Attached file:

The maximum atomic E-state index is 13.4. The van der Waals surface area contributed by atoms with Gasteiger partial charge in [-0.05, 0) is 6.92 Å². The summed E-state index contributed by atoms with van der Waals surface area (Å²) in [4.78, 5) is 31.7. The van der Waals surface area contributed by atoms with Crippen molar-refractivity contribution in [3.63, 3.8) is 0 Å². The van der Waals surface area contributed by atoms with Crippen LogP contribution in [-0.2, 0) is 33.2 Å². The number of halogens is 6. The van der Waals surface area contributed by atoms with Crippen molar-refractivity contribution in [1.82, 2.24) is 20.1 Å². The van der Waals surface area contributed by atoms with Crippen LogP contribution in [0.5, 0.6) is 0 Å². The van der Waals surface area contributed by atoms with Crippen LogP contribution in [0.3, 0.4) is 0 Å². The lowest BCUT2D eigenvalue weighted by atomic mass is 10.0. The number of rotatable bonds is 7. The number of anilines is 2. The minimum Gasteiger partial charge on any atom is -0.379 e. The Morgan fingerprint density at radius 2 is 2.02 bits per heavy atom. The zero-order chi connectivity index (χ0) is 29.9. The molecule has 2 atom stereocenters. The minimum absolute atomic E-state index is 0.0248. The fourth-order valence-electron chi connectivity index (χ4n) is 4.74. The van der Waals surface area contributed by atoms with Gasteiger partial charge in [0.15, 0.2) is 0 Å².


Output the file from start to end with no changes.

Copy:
The maximum atomic E-state index is 13.4. The van der Waals surface area contributed by atoms with Gasteiger partial charge in [-0.05, 0) is 6.92 Å². The summed E-state index contributed by atoms with van der Waals surface area (Å²) in [4.78, 5) is 31.7. The van der Waals surface area contributed by atoms with Crippen molar-refractivity contribution in [3.63, 3.8) is 0 Å². The van der Waals surface area contributed by atoms with Crippen LogP contribution in [-0.2, 0) is 33.2 Å². The number of halogens is 6. The van der Waals surface area contributed by atoms with Crippen molar-refractivity contribution in [1.82, 2.24) is 20.1 Å². The van der Waals surface area contributed by atoms with Crippen LogP contribution in [0.5, 0.6) is 0 Å². The van der Waals surface area contributed by atoms with Crippen LogP contribution in [0.3, 0.4) is 0 Å². The lowest BCUT2D eigenvalue weighted by atomic mass is 10.0. The number of rotatable bonds is 7. The number of anilines is 2. The minimum Gasteiger partial charge on any atom is -0.379 e. The Morgan fingerprint density at radius 2 is 2.02 bits per heavy atom. The zero-order chi connectivity index (χ0) is 29.9. The molecule has 2 atom stereocenters. The minimum absolute atomic E-state index is 0.0248. The fourth-order valence-electron chi connectivity index (χ4n) is 4.74. The van der Waals surface area contributed by atoms with Gasteiger partial charge in [0.15, 0.2) is 0 Å².